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What should Christians tell their kids about Santa?

December 6, 2017


Consider this modern-day parable.


Four devout men debated what Christian parents should tell their kids about Santa.


The first one said, “The Bible’s pretty clear: lying is bad. Lying to your kids is maybe even worse. If they can’t trust you about small matters like Santa, how can you expect them to trust you on big matters, like… oh… the fact that Jesus Christ is the Son of God!”


“Oh, come on!” the second man said. “Do you really think that when God said, ‘Don’t lie,’ that He had the Santa Claus myth in mind? My parents sold me hard on Santa—we sent letters to the North Pole every year!—and never once did it occur to me, years later, that my parents were liars, or that I couldn’t trust them on spiritual matters. Besides that—”


“Just wait a minute,” chimed in the third man. “It doesn’t have to be either/or. Have you guys ever heard how the legend of Santa originated?”


Neither of them had.


“With my kids,” he continued, “I tell them that Saint Nick was a real person who lived a long time ago in what is now Turkey. He was born into a rich Christian family, but both of his parents died when he was a teenager, leaving him a large inheritance. Rather than spending it on himself, however, his deep love for Jesus motivated him to give it to the poor. He was especially known to give gifts to children. Sometimes he’d even fill kids’ socks with presents and hang them around the house!”


The first man was interested, but unconvinced. “That’s all nice and good, but ‘Santa Claus’ is a far cry from the historical Saint Nick. Saint Nick was a godly man, but Santa is a God-Replacement… a lie that’s been marketed to us by godless retailers to drown out the true meaning of Christmas and pad their bottom line—”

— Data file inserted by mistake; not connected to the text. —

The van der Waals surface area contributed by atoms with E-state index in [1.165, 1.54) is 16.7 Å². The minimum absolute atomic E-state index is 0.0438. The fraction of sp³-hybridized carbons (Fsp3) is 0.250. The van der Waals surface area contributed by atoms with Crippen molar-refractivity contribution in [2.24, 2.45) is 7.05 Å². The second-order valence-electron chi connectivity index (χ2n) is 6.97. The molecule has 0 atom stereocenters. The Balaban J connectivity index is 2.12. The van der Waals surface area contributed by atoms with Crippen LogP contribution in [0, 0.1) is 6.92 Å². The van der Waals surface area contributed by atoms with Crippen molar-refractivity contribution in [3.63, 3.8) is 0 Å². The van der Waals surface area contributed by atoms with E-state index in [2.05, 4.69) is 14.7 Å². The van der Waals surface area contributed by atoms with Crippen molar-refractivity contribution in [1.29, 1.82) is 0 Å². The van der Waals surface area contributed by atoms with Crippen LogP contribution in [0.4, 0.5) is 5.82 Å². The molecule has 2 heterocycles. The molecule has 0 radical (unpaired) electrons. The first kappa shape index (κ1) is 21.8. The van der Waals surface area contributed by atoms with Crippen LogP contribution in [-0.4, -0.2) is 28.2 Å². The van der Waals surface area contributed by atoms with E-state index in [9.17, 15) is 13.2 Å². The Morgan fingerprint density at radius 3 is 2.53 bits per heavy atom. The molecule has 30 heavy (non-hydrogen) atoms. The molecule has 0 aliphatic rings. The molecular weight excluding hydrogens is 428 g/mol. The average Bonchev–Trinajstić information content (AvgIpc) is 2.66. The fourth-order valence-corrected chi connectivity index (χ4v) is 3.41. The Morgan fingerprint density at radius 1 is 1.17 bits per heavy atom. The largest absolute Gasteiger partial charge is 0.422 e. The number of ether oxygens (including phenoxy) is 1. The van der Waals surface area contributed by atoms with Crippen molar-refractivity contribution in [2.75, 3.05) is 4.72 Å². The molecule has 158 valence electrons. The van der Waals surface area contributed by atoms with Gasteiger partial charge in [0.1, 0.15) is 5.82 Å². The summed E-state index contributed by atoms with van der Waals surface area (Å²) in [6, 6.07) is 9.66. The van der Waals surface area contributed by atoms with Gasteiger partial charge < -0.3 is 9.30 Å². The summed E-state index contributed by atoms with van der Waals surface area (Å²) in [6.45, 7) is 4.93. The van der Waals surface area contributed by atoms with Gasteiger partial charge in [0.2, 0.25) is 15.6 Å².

“Well just hold on, and let me finish.” The third man said. “We don’t lie to our kids. We tell them that some parts of “Santa” are true—the parts about Saint Nick—and some parts are make-believe—you know, the reindeer, the North Pole, the elves, and all that. So our kids know the full truth, but not in such a way that we ‘demonize’ Santa. A little make-believe never hurt anyone. God is the one who created our imagination in the first place!”


At this point, the second man re-entered the conversation. “Okay, so everyone’s had their chance to speak up.” And then he turned to the fourth man. “Except you—you’ve been silent this whole time. What do you have to say?”


The fourth man paused for about ten seconds, and when he opened his mouth, he spoke with authority.


“In some ways, all of you are right.” Then he paused again as everyone wondered how that statement could even be true.


He continued, “I only ask that you hold your convictions sincerely, and don’t judge others for theirs. If you do judge others, you’ve abandoned the very Christmas spirit that you’re trying so passionately to defend.”


The fourth man never introduced himself, but that’s because he didn’t have to. Despite their different convictions, they all knew him well.


The fourth man was Jesus.

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